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Among the guests, I was informed by tenant farmers on the estates, who have a recollection of these circumstances, were Mr. Corry, Major and Mrs. Purves, Colonel Stewart of Killymoon, Mrs. Farmer, and also Captain Jenkins. *
The most extravagant expense was gone into, in fitting up and decorating the Cottage, for some weeks previously to the arrival of his Lordship and his guests.
The walls were hung with costly drapery; the stairs and passages were covered with fine baize. Nothing could exceed the elegance of the decorations, and furnishing of an abode that was destined only for a residence of a few weeks.
During the sojourn of Lord Blessington and his friends at the Cottage, several gentlemen of the neighbourhood were entertained.
Among the visitors was an old clergyman, Father O'Flagherty, parish priest of Cappagh, a simple-minded good man, who was the dispenser of the bounty of Lord Blessington among the poor of the estate, long subsequently to this visit.
Lord Blessington had no sectarian feelings-it never entered his mind what the religion of a man was, by whom assistance was needed; and his worthy Roman Catholic alınoner, although a man by no means highly cultivated, polished in his manners, or peculiarly happy in his style of epistolary correspondence, enjoyed the full confidence and strong regard of Lord Blessington, and also of his lady.
Lady Blessington, on her subsequent visit, was the means of procuring for her great favourite, Father O'Flagherty, a donation from his Lordship, that enabled the good priest either to repair or rebuild the Catholic place of worship of his parish. He continued to correspond with the Blessingtons when they
* A Captain Montgomery, of the Navy, a very intimate friend of the Blessingtons, at some period was on a visit to the Cottage ; but the precise date I do not know.
resided in London, and for some time while they were on the Continent.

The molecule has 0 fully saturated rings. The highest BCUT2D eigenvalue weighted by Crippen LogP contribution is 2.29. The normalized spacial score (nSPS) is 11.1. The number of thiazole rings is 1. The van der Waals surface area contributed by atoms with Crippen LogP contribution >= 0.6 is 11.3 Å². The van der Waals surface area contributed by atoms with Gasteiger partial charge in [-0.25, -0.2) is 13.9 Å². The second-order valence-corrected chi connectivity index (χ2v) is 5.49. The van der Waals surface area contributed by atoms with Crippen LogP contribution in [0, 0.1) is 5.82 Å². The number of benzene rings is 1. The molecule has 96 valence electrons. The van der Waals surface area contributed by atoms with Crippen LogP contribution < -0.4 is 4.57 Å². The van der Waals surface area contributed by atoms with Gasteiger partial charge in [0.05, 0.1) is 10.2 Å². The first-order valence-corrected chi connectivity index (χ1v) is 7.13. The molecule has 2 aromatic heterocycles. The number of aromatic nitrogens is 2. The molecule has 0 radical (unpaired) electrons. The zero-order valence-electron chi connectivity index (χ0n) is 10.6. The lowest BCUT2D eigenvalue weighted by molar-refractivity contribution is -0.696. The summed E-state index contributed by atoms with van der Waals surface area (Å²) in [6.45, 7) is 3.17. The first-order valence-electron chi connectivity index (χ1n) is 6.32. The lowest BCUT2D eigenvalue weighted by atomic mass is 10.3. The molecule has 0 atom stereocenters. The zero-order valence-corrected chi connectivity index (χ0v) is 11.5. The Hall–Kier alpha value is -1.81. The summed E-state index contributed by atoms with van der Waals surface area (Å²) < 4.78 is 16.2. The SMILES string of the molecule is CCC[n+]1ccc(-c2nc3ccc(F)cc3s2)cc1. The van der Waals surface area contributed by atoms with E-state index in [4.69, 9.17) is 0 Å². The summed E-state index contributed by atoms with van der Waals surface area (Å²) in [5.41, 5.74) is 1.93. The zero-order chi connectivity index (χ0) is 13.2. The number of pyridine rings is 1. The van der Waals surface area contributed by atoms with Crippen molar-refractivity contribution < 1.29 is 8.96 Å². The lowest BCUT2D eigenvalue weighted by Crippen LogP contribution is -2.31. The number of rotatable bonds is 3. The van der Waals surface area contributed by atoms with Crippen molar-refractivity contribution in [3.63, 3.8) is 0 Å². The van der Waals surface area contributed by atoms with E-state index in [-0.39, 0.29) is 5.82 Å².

In 1823 Lord Blessington, unaccompanied by Lady Blessington, visited his Tyrone estates; he came to the cottage accompanied by Colonel Stewart of Killymoon.
In 1825 his Lordship again, and for the last time, visited his Tyrone estates. He was accompanied then by General Count D'Orsay, the father of the Count Alfred D'Orsay, and also by a young French nobleman, the Count Leon.
From some cause or other, Lady Blessington appeared to have formed a strong antipathy, on the occasion of her last visit, to Mountjoy Forest, as a place of residence even for a few weeks. She prevailed on Lord Blessington to return to London, perhaps earlier than he had intended, and expressed her determination never again to return to Mountjoy Forest, if she could help it.
After a few weeks spent in Tyrone, the Blessingtons returned to London. The new-married lady having exchanged her abode in Manchester Square for the noble mansion in St. James's Square, found herself suddenly, as if by the magic wand of an enchanter, surrounded by luxuries, gorgeous furniture, glittering ornaments, and pomp and state almost regal. The transition was at once from seclusion and privacy, a moderate establishment and inexpensive mode of life, into brilliant society, magnificence and splendour—to a conditiin, in short, little inferior to that of any lady in the land.
The éclat of the beauty of Lady Blessington, her remarkable mental qualities, and the rare gifts and graces with which she was so richly endowed, was soon extensively diffused over the metropolis.
Moore, in his Diary of April, 1822, mentions visiting the Blessingtons in London, at their mansion in St. James's Square. The fifth of the month following, he says he called, with Washington Irving, at Lady Blessington's, “who is
you know ?
growing very absurd ! 'I have felt very melancholy and ill all this day,' she said. Why is that ?' I asked. Don't
· No.' . It is the anniversary of my poor Napoleon's death.”
Any one acquainted with Lady Blessington will perceive in this remark a great want of knowledge of her character and opinions, and will not fail to discover in her observation, evidences of that peculiar turn for grave irony, which was one of her characteristics. I have seldom met a literary person so entirely free from all affectation of sentimentality as Lady Blessington.